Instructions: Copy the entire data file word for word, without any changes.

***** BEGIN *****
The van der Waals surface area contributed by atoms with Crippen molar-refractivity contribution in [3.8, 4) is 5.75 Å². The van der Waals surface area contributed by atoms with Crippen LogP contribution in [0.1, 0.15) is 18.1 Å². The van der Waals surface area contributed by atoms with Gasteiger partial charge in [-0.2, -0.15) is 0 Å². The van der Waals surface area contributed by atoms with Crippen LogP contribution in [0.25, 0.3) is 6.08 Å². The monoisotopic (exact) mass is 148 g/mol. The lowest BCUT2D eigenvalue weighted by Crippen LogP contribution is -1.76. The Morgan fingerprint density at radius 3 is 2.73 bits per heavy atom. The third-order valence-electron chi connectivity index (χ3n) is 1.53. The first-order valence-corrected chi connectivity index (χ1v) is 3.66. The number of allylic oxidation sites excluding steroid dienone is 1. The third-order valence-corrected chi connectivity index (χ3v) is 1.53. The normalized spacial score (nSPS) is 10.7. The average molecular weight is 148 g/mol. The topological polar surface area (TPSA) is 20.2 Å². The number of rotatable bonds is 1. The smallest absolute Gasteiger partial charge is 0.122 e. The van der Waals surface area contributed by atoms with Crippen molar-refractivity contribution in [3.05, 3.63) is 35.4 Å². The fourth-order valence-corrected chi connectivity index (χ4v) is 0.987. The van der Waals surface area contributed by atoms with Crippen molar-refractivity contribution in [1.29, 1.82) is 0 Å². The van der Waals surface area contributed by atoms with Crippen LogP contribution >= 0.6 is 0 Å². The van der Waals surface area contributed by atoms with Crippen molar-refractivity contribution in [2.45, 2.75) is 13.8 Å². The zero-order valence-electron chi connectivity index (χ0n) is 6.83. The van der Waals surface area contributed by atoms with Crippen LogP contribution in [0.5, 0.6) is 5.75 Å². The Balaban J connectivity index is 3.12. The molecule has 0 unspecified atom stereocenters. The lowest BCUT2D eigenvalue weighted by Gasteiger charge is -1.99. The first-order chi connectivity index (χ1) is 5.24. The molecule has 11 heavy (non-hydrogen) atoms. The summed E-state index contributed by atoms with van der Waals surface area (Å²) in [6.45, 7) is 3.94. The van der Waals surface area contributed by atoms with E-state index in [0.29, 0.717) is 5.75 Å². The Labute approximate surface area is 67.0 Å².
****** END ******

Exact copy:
The van der Waals surface area contributed by atoms with Crippen molar-refractivity contribution in [3.8, 4) is 5.75 Å². The van der Waals surface area contributed by atoms with Crippen LogP contribution in [0.1, 0.15) is 18.1 Å². The van der Waals surface area contributed by atoms with Gasteiger partial charge in [-0.2, -0.15) is 0 Å². The van der Waals surface area contributed by atoms with Crippen LogP contribution in [0.25, 0.3) is 6.08 Å². The monoisotopic (exact) mass is 148 g/mol. The lowest BCUT2D eigenvalue weighted by Crippen LogP contribution is -1.76. The Morgan fingerprint density at radius 3 is 2.73 bits per heavy atom. The third-order valence-electron chi connectivity index (χ3n) is 1.53. The first-order valence-corrected chi connectivity index (χ1v) is 3.66. The number of allylic oxidation sites excluding steroid dienone is 1. The third-order valence-corrected chi connectivity index (χ3v) is 1.53. The normalized spacial score (nSPS) is 10.7. The average molecular weight is 148 g/mol. The topological polar surface area (TPSA) is 20.2 Å². The number of rotatable bonds is 1. The smallest absolute Gasteiger partial charge is 0.122 e. The van der Waals surface area contributed by atoms with Crippen molar-refractivity contribution in [3.05, 3.63) is 35.4 Å². The fourth-order valence-corrected chi connectivity index (χ4v) is 0.987. The van der Waals surface area contributed by atoms with Crippen molar-refractivity contribution in [1.29, 1.82) is 0 Å². The van der Waals surface area contributed by atoms with Crippen LogP contribution >= 0.6 is 0 Å². The van der Waals surface area contributed by atoms with Crippen molar-refractivity contribution in [2.45, 2.75) is 13.8 Å². The zero-order valence-electron chi connectivity index (χ0n) is 6.83. The van der Waals surface area contributed by atoms with Crippen LogP contribution in [0.5, 0.6) is 5.75 Å². The Balaban J connectivity index is 3.12. The molecule has 0 unspecified atom stereocenters. The lowest BCUT2D eigenvalue weighted by Gasteiger charge is -1.99. The first-order chi connectivity index (χ1) is 5.24. The molecule has 11 heavy (non-hydrogen) atoms. The summed E-state index contributed by atoms with van der Waals surface area (Å²) in [6.45, 7) is 3.94. The van der Waals surface area contributed by atoms with E-state index in [0.29, 0.717) is 5.75 Å². The Labute approximate surface area is 67.0 Å².